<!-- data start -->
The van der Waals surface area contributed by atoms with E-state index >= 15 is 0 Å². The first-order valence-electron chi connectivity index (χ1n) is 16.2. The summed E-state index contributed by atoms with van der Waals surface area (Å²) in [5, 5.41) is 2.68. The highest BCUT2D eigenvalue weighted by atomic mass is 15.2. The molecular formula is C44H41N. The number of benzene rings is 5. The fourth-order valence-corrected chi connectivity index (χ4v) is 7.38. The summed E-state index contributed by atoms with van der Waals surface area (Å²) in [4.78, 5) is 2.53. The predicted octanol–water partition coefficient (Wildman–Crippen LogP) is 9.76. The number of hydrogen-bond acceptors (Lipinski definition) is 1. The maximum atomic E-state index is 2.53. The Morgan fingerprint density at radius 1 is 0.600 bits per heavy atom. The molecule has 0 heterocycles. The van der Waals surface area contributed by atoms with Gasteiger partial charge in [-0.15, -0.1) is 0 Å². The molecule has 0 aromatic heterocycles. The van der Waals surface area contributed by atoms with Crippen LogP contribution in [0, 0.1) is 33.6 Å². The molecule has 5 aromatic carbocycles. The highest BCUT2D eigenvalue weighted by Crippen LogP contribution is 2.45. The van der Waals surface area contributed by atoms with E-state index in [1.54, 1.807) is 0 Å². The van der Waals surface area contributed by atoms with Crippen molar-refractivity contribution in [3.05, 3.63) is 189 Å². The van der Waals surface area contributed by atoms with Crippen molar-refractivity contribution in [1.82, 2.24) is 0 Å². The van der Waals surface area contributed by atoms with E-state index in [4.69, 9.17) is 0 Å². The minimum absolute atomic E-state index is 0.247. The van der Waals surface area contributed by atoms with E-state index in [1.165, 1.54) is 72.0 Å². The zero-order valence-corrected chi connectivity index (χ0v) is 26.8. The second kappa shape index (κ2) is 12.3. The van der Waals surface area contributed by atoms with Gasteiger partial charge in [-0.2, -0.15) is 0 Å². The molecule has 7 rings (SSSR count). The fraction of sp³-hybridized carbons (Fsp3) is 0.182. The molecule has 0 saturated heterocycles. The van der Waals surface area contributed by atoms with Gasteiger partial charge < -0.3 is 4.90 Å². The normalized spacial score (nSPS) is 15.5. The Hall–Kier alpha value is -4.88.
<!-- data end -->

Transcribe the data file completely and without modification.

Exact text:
The van der Waals surface area contributed by atoms with E-state index >= 15 is 0 Å². The first-order valence-electron chi connectivity index (χ1n) is 16.2. The summed E-state index contributed by atoms with van der Waals surface area (Å²) in [5, 5.41) is 2.68. The highest BCUT2D eigenvalue weighted by atomic mass is 15.2. The molecular formula is C44H41N. The number of benzene rings is 5. The fourth-order valence-corrected chi connectivity index (χ4v) is 7.38. The summed E-state index contributed by atoms with van der Waals surface area (Å²) in [4.78, 5) is 2.53. The predicted octanol–water partition coefficient (Wildman–Crippen LogP) is 9.76. The number of hydrogen-bond acceptors (Lipinski definition) is 1. The maximum atomic E-state index is 2.53. The Morgan fingerprint density at radius 1 is 0.600 bits per heavy atom. The molecule has 0 heterocycles. The van der Waals surface area contributed by atoms with Gasteiger partial charge in [-0.15, -0.1) is 0 Å². The molecule has 0 aromatic heterocycles. The van der Waals surface area contributed by atoms with Crippen LogP contribution in [0, 0.1) is 33.6 Å². The molecule has 5 aromatic carbocycles. The highest BCUT2D eigenvalue weighted by Crippen LogP contribution is 2.45. The van der Waals surface area contributed by atoms with E-state index in [1.54, 1.807) is 0 Å². The van der Waals surface area contributed by atoms with Crippen molar-refractivity contribution in [3.05, 3.63) is 189 Å². The van der Waals surface area contributed by atoms with Crippen molar-refractivity contribution in [1.82, 2.24) is 0 Å². The van der Waals surface area contributed by atoms with E-state index in [4.69, 9.17) is 0 Å². The minimum absolute atomic E-state index is 0.247. The van der Waals surface area contributed by atoms with E-state index in [1.165, 1.54) is 72.0 Å². The zero-order valence-corrected chi connectivity index (χ0v) is 26.8. The second kappa shape index (κ2) is 12.3. The van der Waals surface area contributed by atoms with Gasteiger partial charge in [-0.2, -0.15) is 0 Å². The molecule has 7 rings (SSSR count). The fraction of sp³-hybridized carbons (Fsp3) is 0.182. The molecule has 0 saturated heterocycles. The van der Waals surface area contributed by atoms with Gasteiger partial charge < -0.3 is 4.90 Å². The normalized spacial score (nSPS) is 15.5. The Hall–Kier alpha value is -4.88.